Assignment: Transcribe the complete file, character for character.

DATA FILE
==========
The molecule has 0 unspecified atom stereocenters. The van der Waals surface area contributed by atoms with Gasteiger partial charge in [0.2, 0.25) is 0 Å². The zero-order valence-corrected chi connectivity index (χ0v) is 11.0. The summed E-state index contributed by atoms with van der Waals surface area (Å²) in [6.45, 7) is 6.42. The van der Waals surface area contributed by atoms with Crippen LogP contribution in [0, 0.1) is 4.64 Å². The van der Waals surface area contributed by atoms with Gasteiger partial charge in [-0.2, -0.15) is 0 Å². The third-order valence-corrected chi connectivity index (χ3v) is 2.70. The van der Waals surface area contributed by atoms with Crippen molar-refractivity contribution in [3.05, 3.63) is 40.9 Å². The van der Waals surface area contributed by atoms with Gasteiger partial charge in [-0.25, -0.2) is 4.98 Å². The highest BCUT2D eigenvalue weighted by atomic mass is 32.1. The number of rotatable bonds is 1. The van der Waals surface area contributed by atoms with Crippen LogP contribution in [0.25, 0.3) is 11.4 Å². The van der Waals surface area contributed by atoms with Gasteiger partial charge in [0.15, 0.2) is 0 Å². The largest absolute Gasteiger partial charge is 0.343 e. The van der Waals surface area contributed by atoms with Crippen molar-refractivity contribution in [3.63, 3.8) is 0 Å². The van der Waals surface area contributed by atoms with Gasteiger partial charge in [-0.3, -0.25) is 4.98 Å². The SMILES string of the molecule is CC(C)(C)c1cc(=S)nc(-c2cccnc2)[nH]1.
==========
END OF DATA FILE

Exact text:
The molecule has 0 unspecified atom stereocenters. The van der Waals surface area contributed by atoms with Gasteiger partial charge in [0.2, 0.25) is 0 Å². The zero-order valence-corrected chi connectivity index (χ0v) is 11.0. The summed E-state index contributed by atoms with van der Waals surface area (Å²) in [6.45, 7) is 6.42. The van der Waals surface area contributed by atoms with Crippen LogP contribution in [0, 0.1) is 4.64 Å². The van der Waals surface area contributed by atoms with Gasteiger partial charge in [-0.2, -0.15) is 0 Å². The third-order valence-corrected chi connectivity index (χ3v) is 2.70. The van der Waals surface area contributed by atoms with Crippen molar-refractivity contribution in [3.05, 3.63) is 40.9 Å². The van der Waals surface area contributed by atoms with Gasteiger partial charge in [-0.25, -0.2) is 4.98 Å². The highest BCUT2D eigenvalue weighted by atomic mass is 32.1. The number of rotatable bonds is 1. The van der Waals surface area contributed by atoms with Crippen LogP contribution in [0.25, 0.3) is 11.4 Å². The van der Waals surface area contributed by atoms with Gasteiger partial charge in [0.15, 0.2) is 0 Å². The largest absolute Gasteiger partial charge is 0.343 e. The van der Waals surface area contributed by atoms with Crippen molar-refractivity contribution in [3.63, 3.8) is 0 Å². The van der Waals surface area contributed by atoms with Gasteiger partial charge in [-0.3, -0.25) is 4.98 Å². The SMILES string of the molecule is CC(C)(C)c1cc(=S)nc(-c2cccnc2)[nH]1.